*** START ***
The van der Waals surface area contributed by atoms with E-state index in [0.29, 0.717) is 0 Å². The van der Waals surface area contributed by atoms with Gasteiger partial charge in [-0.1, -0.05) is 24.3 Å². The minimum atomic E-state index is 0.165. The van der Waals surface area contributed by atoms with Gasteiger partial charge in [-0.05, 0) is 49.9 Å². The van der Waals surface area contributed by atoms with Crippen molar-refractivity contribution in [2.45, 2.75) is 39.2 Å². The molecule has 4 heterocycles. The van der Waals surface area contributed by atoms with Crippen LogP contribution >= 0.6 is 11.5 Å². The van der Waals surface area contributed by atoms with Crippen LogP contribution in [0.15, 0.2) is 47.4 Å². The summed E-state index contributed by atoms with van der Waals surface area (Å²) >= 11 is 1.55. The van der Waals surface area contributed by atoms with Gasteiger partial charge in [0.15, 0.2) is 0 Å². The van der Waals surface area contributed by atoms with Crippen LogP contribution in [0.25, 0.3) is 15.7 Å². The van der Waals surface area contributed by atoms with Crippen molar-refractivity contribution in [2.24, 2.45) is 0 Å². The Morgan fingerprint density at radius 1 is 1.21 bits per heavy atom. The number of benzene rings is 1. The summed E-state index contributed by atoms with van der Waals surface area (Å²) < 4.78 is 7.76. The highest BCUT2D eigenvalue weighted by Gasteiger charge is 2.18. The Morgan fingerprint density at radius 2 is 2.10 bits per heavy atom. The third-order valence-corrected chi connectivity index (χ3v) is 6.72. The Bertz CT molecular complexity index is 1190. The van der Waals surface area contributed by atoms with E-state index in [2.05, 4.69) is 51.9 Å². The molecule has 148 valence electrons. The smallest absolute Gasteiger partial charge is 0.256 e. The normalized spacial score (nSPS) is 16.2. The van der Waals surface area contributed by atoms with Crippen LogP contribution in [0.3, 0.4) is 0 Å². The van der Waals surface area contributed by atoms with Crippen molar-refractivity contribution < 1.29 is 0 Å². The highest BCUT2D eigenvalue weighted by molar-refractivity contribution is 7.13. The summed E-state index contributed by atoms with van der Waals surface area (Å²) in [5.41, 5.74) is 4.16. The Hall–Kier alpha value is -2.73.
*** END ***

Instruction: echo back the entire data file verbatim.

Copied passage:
The van der Waals surface area contributed by atoms with E-state index in [0.29, 0.717) is 0 Å². The van der Waals surface area contributed by atoms with Gasteiger partial charge in [-0.1, -0.05) is 24.3 Å². The minimum atomic E-state index is 0.165. The van der Waals surface area contributed by atoms with Gasteiger partial charge in [-0.05, 0) is 49.9 Å². The van der Waals surface area contributed by atoms with Crippen molar-refractivity contribution in [2.45, 2.75) is 39.2 Å². The molecule has 4 heterocycles. The van der Waals surface area contributed by atoms with Crippen LogP contribution >= 0.6 is 11.5 Å². The van der Waals surface area contributed by atoms with Crippen LogP contribution in [0.15, 0.2) is 47.4 Å². The summed E-state index contributed by atoms with van der Waals surface area (Å²) >= 11 is 1.55. The van der Waals surface area contributed by atoms with Gasteiger partial charge in [0.15, 0.2) is 0 Å². The van der Waals surface area contributed by atoms with Crippen LogP contribution in [0.25, 0.3) is 15.7 Å². The van der Waals surface area contributed by atoms with Crippen molar-refractivity contribution in [2.24, 2.45) is 0 Å². The Morgan fingerprint density at radius 1 is 1.21 bits per heavy atom. The number of benzene rings is 1. The summed E-state index contributed by atoms with van der Waals surface area (Å²) < 4.78 is 7.76. The highest BCUT2D eigenvalue weighted by Gasteiger charge is 2.18. The Morgan fingerprint density at radius 2 is 2.10 bits per heavy atom. The third-order valence-corrected chi connectivity index (χ3v) is 6.72. The Bertz CT molecular complexity index is 1190. The van der Waals surface area contributed by atoms with E-state index in [2.05, 4.69) is 51.9 Å². The molecule has 148 valence electrons. The smallest absolute Gasteiger partial charge is 0.256 e. The normalized spacial score (nSPS) is 16.2. The van der Waals surface area contributed by atoms with Crippen LogP contribution in [0.3, 0.4) is 0 Å². The van der Waals surface area contributed by atoms with Crippen molar-refractivity contribution < 1.29 is 0 Å². The highest BCUT2D eigenvalue weighted by molar-refractivity contribution is 7.13. The summed E-state index contributed by atoms with van der Waals surface area (Å²) in [5.41, 5.74) is 4.16. The Hall–Kier alpha value is -2.73.